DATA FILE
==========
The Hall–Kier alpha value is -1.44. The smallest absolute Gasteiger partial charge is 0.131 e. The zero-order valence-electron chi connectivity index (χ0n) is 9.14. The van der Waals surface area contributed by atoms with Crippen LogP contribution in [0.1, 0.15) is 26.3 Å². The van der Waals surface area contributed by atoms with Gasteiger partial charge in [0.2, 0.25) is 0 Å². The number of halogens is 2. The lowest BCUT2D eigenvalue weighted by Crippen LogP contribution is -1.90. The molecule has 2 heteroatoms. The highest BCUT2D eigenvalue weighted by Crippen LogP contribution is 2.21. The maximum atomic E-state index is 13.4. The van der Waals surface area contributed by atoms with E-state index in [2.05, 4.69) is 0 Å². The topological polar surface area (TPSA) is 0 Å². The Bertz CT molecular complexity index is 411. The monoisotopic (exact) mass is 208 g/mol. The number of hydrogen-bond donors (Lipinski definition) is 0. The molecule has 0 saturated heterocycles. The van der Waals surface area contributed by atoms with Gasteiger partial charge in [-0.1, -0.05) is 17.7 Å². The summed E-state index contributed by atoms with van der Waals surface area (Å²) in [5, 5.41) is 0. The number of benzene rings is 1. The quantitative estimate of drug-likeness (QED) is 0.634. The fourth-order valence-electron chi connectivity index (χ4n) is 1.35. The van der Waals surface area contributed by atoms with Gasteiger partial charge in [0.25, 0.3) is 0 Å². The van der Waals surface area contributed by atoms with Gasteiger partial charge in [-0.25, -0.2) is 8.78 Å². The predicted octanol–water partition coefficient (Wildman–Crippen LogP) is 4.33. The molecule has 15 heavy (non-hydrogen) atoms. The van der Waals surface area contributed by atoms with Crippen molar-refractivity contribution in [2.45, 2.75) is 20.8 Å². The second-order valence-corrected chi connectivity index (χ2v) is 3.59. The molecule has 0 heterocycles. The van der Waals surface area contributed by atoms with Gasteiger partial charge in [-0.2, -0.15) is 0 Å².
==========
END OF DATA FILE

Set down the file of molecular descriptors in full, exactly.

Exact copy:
The Hall–Kier alpha value is -1.44. The smallest absolute Gasteiger partial charge is 0.131 e. The zero-order valence-electron chi connectivity index (χ0n) is 9.14. The van der Waals surface area contributed by atoms with Crippen LogP contribution in [0.1, 0.15) is 26.3 Å². The van der Waals surface area contributed by atoms with Gasteiger partial charge in [0.2, 0.25) is 0 Å². The number of halogens is 2. The lowest BCUT2D eigenvalue weighted by Crippen LogP contribution is -1.90. The molecule has 2 heteroatoms. The highest BCUT2D eigenvalue weighted by Crippen LogP contribution is 2.21. The maximum atomic E-state index is 13.4. The van der Waals surface area contributed by atoms with E-state index in [2.05, 4.69) is 0 Å². The topological polar surface area (TPSA) is 0 Å². The Bertz CT molecular complexity index is 411. The monoisotopic (exact) mass is 208 g/mol. The number of hydrogen-bond donors (Lipinski definition) is 0. The molecule has 0 saturated heterocycles. The van der Waals surface area contributed by atoms with Gasteiger partial charge in [-0.1, -0.05) is 17.7 Å². The summed E-state index contributed by atoms with van der Waals surface area (Å²) in [5, 5.41) is 0. The number of benzene rings is 1. The quantitative estimate of drug-likeness (QED) is 0.634. The fourth-order valence-electron chi connectivity index (χ4n) is 1.35. The van der Waals surface area contributed by atoms with Gasteiger partial charge in [0.25, 0.3) is 0 Å². The van der Waals surface area contributed by atoms with Gasteiger partial charge in [-0.25, -0.2) is 8.78 Å². The predicted octanol–water partition coefficient (Wildman–Crippen LogP) is 4.33. The molecule has 15 heavy (non-hydrogen) atoms. The van der Waals surface area contributed by atoms with Crippen molar-refractivity contribution in [2.45, 2.75) is 20.8 Å². The second-order valence-corrected chi connectivity index (χ2v) is 3.59. The molecule has 0 heterocycles. The van der Waals surface area contributed by atoms with Gasteiger partial charge in [-0.2, -0.15) is 0 Å².